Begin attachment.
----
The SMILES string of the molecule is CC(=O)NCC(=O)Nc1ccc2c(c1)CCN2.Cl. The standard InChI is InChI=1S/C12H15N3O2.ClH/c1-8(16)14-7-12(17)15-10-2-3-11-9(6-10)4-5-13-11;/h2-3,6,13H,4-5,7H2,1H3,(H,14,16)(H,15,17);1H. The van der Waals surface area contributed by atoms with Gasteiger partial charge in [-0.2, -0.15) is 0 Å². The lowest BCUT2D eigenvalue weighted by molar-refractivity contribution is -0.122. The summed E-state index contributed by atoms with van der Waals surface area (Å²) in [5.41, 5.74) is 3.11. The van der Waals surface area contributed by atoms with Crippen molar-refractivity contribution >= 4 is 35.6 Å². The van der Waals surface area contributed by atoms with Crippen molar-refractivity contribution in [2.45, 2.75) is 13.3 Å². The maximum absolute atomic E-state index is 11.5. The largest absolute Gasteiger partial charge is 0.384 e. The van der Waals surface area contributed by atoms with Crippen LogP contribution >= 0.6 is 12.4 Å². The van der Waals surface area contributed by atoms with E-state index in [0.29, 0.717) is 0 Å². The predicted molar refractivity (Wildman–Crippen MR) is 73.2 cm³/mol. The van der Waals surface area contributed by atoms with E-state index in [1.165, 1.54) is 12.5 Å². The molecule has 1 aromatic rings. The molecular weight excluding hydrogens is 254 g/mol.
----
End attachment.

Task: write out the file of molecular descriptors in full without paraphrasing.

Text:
The SMILES string of the molecule is CC(=O)NCC(=O)Nc1ccc2c(c1)CCN2.Cl. The standard InChI is InChI=1S/C12H15N3O2.ClH/c1-8(16)14-7-12(17)15-10-2-3-11-9(6-10)4-5-13-11;/h2-3,6,13H,4-5,7H2,1H3,(H,14,16)(H,15,17);1H. The van der Waals surface area contributed by atoms with Gasteiger partial charge in [-0.2, -0.15) is 0 Å². The lowest BCUT2D eigenvalue weighted by molar-refractivity contribution is -0.122. The summed E-state index contributed by atoms with van der Waals surface area (Å²) in [5.41, 5.74) is 3.11. The van der Waals surface area contributed by atoms with Crippen molar-refractivity contribution >= 4 is 35.6 Å². The van der Waals surface area contributed by atoms with Crippen molar-refractivity contribution in [2.45, 2.75) is 13.3 Å². The maximum absolute atomic E-state index is 11.5. The largest absolute Gasteiger partial charge is 0.384 e. The van der Waals surface area contributed by atoms with Crippen LogP contribution >= 0.6 is 12.4 Å². The van der Waals surface area contributed by atoms with E-state index in [0.29, 0.717) is 0 Å². The predicted molar refractivity (Wildman–Crippen MR) is 73.2 cm³/mol. The van der Waals surface area contributed by atoms with E-state index in [1.165, 1.54) is 12.5 Å². The molecule has 1 aromatic rings. The molecular weight excluding hydrogens is 254 g/mol.